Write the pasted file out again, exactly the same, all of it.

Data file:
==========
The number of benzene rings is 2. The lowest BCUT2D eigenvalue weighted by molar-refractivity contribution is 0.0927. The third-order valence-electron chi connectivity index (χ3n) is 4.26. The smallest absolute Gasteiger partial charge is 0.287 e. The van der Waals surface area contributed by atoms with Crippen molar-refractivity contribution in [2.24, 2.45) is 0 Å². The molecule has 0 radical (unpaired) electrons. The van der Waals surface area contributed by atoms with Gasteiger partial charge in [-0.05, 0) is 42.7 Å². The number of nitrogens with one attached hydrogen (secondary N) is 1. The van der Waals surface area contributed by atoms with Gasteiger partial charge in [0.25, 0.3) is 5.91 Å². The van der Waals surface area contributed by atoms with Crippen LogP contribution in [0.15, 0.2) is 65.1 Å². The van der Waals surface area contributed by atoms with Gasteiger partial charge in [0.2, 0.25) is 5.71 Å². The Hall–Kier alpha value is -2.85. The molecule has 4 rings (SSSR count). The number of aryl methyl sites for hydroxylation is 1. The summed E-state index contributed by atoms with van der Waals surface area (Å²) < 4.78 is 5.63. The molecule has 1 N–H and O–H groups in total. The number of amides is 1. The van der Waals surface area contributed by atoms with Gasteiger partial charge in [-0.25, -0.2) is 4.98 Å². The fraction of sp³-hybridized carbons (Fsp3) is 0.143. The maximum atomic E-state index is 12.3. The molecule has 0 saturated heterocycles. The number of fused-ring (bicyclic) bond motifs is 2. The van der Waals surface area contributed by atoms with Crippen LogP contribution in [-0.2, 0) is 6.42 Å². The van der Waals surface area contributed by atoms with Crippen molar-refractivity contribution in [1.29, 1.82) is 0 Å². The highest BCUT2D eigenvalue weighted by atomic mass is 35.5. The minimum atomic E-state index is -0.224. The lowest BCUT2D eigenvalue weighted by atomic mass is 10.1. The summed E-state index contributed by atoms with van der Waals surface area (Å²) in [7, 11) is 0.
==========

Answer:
The number of benzene rings is 2. The lowest BCUT2D eigenvalue weighted by molar-refractivity contribution is 0.0927. The third-order valence-electron chi connectivity index (χ3n) is 4.26. The smallest absolute Gasteiger partial charge is 0.287 e. The van der Waals surface area contributed by atoms with Crippen molar-refractivity contribution in [2.24, 2.45) is 0 Å². The molecule has 0 radical (unpaired) electrons. The van der Waals surface area contributed by atoms with Gasteiger partial charge in [-0.05, 0) is 42.7 Å². The number of nitrogens with one attached hydrogen (secondary N) is 1. The van der Waals surface area contributed by atoms with Gasteiger partial charge in [0.25, 0.3) is 5.91 Å². The van der Waals surface area contributed by atoms with Crippen LogP contribution in [0.15, 0.2) is 65.1 Å². The van der Waals surface area contributed by atoms with Gasteiger partial charge in [0.2, 0.25) is 5.71 Å². The Hall–Kier alpha value is -2.85. The molecule has 4 rings (SSSR count). The number of aryl methyl sites for hydroxylation is 1. The summed E-state index contributed by atoms with van der Waals surface area (Å²) < 4.78 is 5.63. The molecule has 1 N–H and O–H groups in total. The number of amides is 1. The van der Waals surface area contributed by atoms with Gasteiger partial charge in [-0.25, -0.2) is 4.98 Å². The fraction of sp³-hybridized carbons (Fsp3) is 0.143. The maximum atomic E-state index is 12.3. The molecule has 0 saturated heterocycles. The number of fused-ring (bicyclic) bond motifs is 2. The van der Waals surface area contributed by atoms with Crippen LogP contribution in [-0.2, 0) is 6.42 Å². The van der Waals surface area contributed by atoms with Crippen molar-refractivity contribution in [1.29, 1.82) is 0 Å². The highest BCUT2D eigenvalue weighted by atomic mass is 35.5. The minimum atomic E-state index is -0.224. The lowest BCUT2D eigenvalue weighted by atomic mass is 10.1. The summed E-state index contributed by atoms with van der Waals surface area (Å²) in [7, 11) is 0.